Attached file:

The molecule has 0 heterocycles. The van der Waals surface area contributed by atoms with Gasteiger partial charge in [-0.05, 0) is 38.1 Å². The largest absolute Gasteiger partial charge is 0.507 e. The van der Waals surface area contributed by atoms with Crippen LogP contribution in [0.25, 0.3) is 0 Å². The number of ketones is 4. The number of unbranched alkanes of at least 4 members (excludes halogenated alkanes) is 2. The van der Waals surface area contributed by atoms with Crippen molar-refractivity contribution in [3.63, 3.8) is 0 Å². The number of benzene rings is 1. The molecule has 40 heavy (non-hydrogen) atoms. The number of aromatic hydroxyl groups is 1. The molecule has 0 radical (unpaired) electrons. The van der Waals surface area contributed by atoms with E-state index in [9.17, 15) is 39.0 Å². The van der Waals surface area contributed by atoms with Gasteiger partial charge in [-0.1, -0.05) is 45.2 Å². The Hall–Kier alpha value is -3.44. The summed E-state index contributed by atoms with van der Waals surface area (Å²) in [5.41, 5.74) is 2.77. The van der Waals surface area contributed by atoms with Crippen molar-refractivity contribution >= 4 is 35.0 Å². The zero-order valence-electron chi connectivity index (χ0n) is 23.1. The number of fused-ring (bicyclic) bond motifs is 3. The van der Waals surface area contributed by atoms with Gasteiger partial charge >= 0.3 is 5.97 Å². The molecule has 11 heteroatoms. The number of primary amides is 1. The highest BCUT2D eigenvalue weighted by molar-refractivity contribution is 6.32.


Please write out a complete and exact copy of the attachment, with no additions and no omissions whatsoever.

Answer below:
The molecule has 0 heterocycles. The van der Waals surface area contributed by atoms with Gasteiger partial charge in [-0.05, 0) is 38.1 Å². The largest absolute Gasteiger partial charge is 0.507 e. The van der Waals surface area contributed by atoms with Crippen LogP contribution in [0.25, 0.3) is 0 Å². The number of ketones is 4. The number of unbranched alkanes of at least 4 members (excludes halogenated alkanes) is 2. The van der Waals surface area contributed by atoms with Crippen molar-refractivity contribution in [3.63, 3.8) is 0 Å². The number of benzene rings is 1. The molecule has 40 heavy (non-hydrogen) atoms. The number of aromatic hydroxyl groups is 1. The molecule has 0 radical (unpaired) electrons. The van der Waals surface area contributed by atoms with E-state index in [9.17, 15) is 39.0 Å². The van der Waals surface area contributed by atoms with Gasteiger partial charge in [-0.1, -0.05) is 45.2 Å². The Hall–Kier alpha value is -3.44. The summed E-state index contributed by atoms with van der Waals surface area (Å²) in [5.41, 5.74) is 2.77. The van der Waals surface area contributed by atoms with Crippen molar-refractivity contribution >= 4 is 35.0 Å². The zero-order valence-electron chi connectivity index (χ0n) is 23.1. The number of fused-ring (bicyclic) bond motifs is 3. The van der Waals surface area contributed by atoms with Gasteiger partial charge >= 0.3 is 5.97 Å². The molecule has 11 heteroatoms. The number of primary amides is 1. The highest BCUT2D eigenvalue weighted by molar-refractivity contribution is 6.32.